Before you log onto Facebook or Twitter, scroll through your Instagram feed or open that Snapchat, try to harness all of your attention in reading this blog post. It seems simple enough, but in practice, such focus may be actually harder to achieve than you might think. Though the eroding affects on attention may be aroused by many factors, in today’s technological era, the use of social networks and mobile devices seems to take the bigger slice of the cake. A report conducted by Microsoft Canada depicts that the average human attention span has fallen drastically from 12 seconds in the year 2000, to 8 seconds only a mere three years later in 2013. The phrase “you have the memory of a goldfish” can now be seen as a compliment, as the simple creature has now a one second advantage over us.
How does social networking usage correlate with a tendency to multitask? The ways in which past research has been directed, a negative stigmatisation of social networking sites on our attention spans (especially those of younger generations) has been conveyed to audiences. Social media these days converge elements that occur simultaneously throughout their use; newsfeeds lives chats, personal pages, notifications, the list goes on! We now operate differently in a digital environment, stimulated by various components that follow through in how we now function in physical space. It is important to handle this topic with an open mind and consider the potential in the new way we consume media and focus on what’s around us.
The study, by technology giant Microsoft, did however find that the ability of humans to multitask has improved:
“While digital lifestyles decrease sustained attention overall, it’s only true in the long-term. Early adopters and heavy social media users front load their attention and have more intermittent bursts of high attention… They’re better at identifying what they want/don’t want to engage with and need less to process and commit things to memory.”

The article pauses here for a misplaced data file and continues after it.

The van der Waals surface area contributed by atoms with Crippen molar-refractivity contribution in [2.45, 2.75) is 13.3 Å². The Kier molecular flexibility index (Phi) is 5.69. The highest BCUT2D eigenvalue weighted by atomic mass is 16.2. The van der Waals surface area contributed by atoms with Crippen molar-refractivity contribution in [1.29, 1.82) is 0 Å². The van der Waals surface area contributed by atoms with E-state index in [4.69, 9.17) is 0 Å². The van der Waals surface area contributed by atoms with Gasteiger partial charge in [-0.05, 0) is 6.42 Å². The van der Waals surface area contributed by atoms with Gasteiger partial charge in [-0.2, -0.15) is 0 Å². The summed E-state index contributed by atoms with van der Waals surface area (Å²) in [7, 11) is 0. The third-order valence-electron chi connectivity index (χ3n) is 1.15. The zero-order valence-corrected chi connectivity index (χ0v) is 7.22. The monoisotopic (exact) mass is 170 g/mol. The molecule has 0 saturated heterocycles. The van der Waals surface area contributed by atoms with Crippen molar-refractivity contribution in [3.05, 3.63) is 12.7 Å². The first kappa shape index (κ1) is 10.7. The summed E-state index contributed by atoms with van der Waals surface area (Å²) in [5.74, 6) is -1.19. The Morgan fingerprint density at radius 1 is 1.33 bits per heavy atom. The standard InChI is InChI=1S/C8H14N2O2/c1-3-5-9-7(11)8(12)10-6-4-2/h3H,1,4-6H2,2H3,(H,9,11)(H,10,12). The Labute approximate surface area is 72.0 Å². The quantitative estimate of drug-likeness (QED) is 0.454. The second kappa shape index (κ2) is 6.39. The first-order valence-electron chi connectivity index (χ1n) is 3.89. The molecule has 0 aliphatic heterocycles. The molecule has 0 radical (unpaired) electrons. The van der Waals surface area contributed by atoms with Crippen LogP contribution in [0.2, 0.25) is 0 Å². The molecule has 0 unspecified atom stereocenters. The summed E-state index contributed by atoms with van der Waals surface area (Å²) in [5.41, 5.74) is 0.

The term ‘media multitasking’ can be recognised, This is “a person’s consumption of more than one item or stream of content at the same time” (Ophir, Nass, & Wagner 2009, p. 3). Today, this concept is prevalent due to the advancements in technology giving us the ability to contribute to the public sphere with the touch of a button. We are now in a constant cycle of a ‘Presence Bleed’, which is defined by our occupation of multiple places at one, we are ever present in physical environments but our existence also bleeds in intangible ones. I decided to highlight the ways in which we participate in this, the notion of accessibility to numerous spaces and conducted a short experiment that included a subject. This task aimed to document the amount of times in which the participant engaged in two or more forms of media consumption or distraction, which would therefore alters the attentive interaction with the intended medium that I chose to showcase. I recorded this short video of the interaction between multiple technologies and my responder’s attention span (who had no knowledge of the experiment being conducted), I put on an 8 minute VICE documentary and these were the results.
[The party involved agreed and gave her consent to to be depicted on my blog site and apart of my research]
Throughout the short experiment the participant subjected herself to her mobile device numerous times, displaying an affected attention span and the ability of multitasking in the media space. Social networking and technology have a clear impact on how attentive we are in terms of consuming and using mediums, on one side it can be seen as detrimental to our minds and on the other side it encourages different modes of usage. These technological models raise and challenge many important questions about the age and generation one or many are brought up in, and will instigate ways to change or adapt to the relationship between humans and diverse forms of media.
- Ophir, E. Nass, C., & Wagner, A. (2009). Cognitive control in media multitaskers. Proceedings of the National Academy of Sciences, 106(37)